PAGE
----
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karthickg

Using sc_event_or_list to set static sensitivity of spawned processes

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Hello,

 

To allow setting static sensitivity of dynamically spawned processes to an or'd list of sc_events, I expected to see a method like:

void sc_spawn_options::set_sensitivity(const sc_event_or_list *);

but do not see any such. next_trigger and wait however, do accept a reference to sc_event_or_list, so it appears to be inconsistent? For, dynamic sensitivity can use sc_event_or_list, but not static sensitivity..

 

I suppose we can't use sc_event_or_list to set the static sensitivity of statically spawned threads either (created using SC_THREAD/SC_METHOD) - but that is not my need.

 

Further, there doesn't seem to be any way to retrieve the list of sc_event from an sc_event_or_list (as, say, std::vector<sc_event *>). If that was possible, then I could have called the set_sensitivity(const sc_event *) method repeatedly, for all events in the or'd list.

 

Any help appreciated, thanks.

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Hello,

 

To allow setting static sensitivity of dynamically spawned processes to an or'd list of sc_events, I expected to see a method like:

void sc_spawn_options::set_sensitivity(const sc_event_or_list *);

but do not see any such. next_trigger and wait however, do accept a reference to sc_event_or_list, so it appears to be inconsistent? For, dynamic sensitivity can use sc_event_or_list, but not static sensitivity..

 

I suppose we can't use sc_event_or_list to set the static sensitivity of statically spawned threads either (created using SC_THREAD/SC_METHOD) - but that is not my need.

 

Further, there doesn't seem to be any way to retrieve the list of sc_event from an sc_event_or_list (as, say, std::vector<sc_event *>). If that was possible, then I could have called the set_sensitivity(const sc_event *) method repeatedly, for all events in the or'd list.

 

Any help appreciated, thanks.

Hello Sir,

Please note that for all static processes the data elements/structures and associated

kernel operations are determined at the time of elaboration, before simulation. On the

other hand, everything related to dynamic processes is determined at runtime. So how

would the simulation kernel create a sensitivity list for something that does not exist at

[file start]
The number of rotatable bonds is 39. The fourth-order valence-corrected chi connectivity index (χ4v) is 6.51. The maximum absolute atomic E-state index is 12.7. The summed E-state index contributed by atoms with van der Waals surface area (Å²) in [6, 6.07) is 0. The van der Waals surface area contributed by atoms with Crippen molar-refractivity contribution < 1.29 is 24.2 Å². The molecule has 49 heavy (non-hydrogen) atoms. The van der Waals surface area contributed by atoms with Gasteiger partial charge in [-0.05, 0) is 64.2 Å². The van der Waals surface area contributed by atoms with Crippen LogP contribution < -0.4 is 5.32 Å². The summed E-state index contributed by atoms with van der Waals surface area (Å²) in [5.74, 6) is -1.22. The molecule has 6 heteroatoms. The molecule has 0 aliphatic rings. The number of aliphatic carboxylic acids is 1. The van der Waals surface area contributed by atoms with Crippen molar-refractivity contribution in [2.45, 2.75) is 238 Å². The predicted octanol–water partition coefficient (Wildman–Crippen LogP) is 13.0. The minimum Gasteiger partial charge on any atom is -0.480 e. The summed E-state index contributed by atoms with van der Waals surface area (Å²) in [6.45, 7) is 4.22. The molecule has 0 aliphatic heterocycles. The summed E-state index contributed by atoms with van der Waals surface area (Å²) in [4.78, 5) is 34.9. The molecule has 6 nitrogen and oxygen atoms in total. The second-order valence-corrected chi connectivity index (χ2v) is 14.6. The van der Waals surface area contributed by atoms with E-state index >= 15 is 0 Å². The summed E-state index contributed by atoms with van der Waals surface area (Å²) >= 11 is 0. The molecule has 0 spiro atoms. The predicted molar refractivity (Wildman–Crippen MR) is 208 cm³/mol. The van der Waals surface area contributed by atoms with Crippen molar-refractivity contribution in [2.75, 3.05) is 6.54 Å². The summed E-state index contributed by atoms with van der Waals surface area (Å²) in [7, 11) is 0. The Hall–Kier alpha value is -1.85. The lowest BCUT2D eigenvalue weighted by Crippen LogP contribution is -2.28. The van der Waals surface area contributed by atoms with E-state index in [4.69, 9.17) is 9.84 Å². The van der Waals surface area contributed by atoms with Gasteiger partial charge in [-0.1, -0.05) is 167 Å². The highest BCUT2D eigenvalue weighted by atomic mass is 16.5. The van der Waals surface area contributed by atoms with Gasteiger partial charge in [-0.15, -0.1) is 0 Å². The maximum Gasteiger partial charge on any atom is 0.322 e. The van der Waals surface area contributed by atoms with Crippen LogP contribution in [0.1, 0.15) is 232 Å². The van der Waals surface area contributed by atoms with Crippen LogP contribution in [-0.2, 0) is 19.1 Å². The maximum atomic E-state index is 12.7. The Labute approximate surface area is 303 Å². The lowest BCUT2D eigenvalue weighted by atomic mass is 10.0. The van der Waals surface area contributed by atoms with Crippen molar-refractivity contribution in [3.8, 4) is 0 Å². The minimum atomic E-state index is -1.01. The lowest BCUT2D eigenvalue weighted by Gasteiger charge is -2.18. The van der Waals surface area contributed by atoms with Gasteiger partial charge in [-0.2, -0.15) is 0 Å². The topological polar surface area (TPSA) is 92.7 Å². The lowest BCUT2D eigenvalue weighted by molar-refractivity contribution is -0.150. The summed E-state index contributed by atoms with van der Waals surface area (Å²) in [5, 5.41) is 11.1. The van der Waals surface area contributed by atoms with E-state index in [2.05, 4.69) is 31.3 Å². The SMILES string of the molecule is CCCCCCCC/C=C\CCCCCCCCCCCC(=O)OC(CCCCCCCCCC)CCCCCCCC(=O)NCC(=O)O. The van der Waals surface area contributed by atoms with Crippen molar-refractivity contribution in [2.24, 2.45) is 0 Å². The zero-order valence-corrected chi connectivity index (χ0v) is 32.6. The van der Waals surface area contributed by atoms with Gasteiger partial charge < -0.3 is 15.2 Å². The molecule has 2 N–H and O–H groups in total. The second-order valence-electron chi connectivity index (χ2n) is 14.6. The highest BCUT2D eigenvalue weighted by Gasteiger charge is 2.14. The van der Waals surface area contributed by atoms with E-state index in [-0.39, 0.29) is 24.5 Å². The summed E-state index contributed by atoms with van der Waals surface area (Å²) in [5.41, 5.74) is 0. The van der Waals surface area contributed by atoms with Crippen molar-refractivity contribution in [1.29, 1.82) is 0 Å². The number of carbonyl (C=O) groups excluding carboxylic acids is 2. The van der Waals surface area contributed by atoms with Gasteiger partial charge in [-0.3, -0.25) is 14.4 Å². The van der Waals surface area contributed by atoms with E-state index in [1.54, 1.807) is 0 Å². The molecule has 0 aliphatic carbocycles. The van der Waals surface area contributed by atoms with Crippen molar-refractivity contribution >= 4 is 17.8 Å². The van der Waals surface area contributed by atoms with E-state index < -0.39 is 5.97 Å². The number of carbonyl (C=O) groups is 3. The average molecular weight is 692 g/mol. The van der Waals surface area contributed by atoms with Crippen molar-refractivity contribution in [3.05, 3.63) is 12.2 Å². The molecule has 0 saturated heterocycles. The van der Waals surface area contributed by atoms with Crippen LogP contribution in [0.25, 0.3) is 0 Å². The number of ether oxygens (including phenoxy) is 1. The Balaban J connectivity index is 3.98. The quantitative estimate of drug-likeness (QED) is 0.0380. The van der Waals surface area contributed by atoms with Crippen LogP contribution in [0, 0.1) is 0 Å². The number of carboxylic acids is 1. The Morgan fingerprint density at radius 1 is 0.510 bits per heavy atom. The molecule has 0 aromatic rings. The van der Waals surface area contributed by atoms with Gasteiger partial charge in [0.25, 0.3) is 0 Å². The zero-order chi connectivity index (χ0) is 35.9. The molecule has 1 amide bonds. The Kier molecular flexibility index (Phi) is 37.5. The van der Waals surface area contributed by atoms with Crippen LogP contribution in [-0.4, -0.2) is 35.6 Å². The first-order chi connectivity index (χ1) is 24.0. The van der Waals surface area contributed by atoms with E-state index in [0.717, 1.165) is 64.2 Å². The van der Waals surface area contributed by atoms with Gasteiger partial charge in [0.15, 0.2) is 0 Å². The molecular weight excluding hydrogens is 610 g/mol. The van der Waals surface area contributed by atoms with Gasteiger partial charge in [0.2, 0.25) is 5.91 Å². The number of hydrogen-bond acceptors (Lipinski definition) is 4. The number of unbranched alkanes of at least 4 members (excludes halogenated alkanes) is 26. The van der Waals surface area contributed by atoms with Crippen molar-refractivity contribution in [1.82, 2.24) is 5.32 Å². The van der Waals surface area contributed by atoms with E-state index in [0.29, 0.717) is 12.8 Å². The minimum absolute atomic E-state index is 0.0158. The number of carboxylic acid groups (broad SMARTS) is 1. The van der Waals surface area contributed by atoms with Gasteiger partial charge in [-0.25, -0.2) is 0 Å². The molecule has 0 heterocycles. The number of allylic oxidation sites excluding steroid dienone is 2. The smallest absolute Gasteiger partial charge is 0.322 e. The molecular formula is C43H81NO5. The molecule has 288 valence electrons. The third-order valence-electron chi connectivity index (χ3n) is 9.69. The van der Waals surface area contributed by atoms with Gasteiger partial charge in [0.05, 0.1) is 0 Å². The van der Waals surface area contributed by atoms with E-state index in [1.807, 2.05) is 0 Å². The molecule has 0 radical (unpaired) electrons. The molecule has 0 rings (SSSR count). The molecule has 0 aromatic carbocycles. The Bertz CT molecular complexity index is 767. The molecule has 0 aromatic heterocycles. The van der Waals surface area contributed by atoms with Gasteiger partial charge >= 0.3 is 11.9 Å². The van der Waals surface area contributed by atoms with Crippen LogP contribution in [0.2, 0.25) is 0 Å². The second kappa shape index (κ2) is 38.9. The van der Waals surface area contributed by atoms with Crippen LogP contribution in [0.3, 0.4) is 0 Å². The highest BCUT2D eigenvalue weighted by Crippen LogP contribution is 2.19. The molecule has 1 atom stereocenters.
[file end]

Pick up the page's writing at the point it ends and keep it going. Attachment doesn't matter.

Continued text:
the time of elaboration ?  There appears to be some confusion here.

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Hello Sir,

Please note that for all static processes the data elements/structures and associated

kernel operations are determined at the time of elaboration, before simulation. On the

other hand, everything related to dynamic processes is determined at runtime. So how

would the simulation kernel create a sensitivity list for something that does not exist at

the time of elaboration ?  There appears to be some confusion here.

Hello,

 

Thanks for your reply - after seeing which, I had to go back to the standard to check to ascertain what is allowed and what is not.. My understanding is as below..

 

Quoting from the specification:

 

 

5.2.14 sensitive

sc_sensitive sensitive;
This subclause describes the static sensitivity of an unspawned process. Static sensitivity for a spawned
process is created using member function set_sensitivity of class sc_spawn_options (see 5.5).
...
Static sensitivity shall only be created in the body of the constructor, in the before_end_of_elaboration or
end_of_elaboration callbacks of a module, or in a member function called from the constructor or callback,
and only after having created an unspawned process instance within that same constructor or callback. 

 

So - what you have written certainly applies to unspawned processes.

 

For spawned processes,

 

void set_sensitivity( const sc_event* );

void set_sensitivity( sc_port_base* );
void set_sensitivity( sc_export_base* );
void set_sensitivity( sc_interface* );
void set_sensitivity( sc_event_finder* );
Member function set_sensitivity shall set a property of the spawn options to add the object passed
as an argument to set_sensitivity to the static sensitivity of the spawned process, as described for
operator<< in 5.4.4, or if the argument is the address of an export, the process is made sensitive to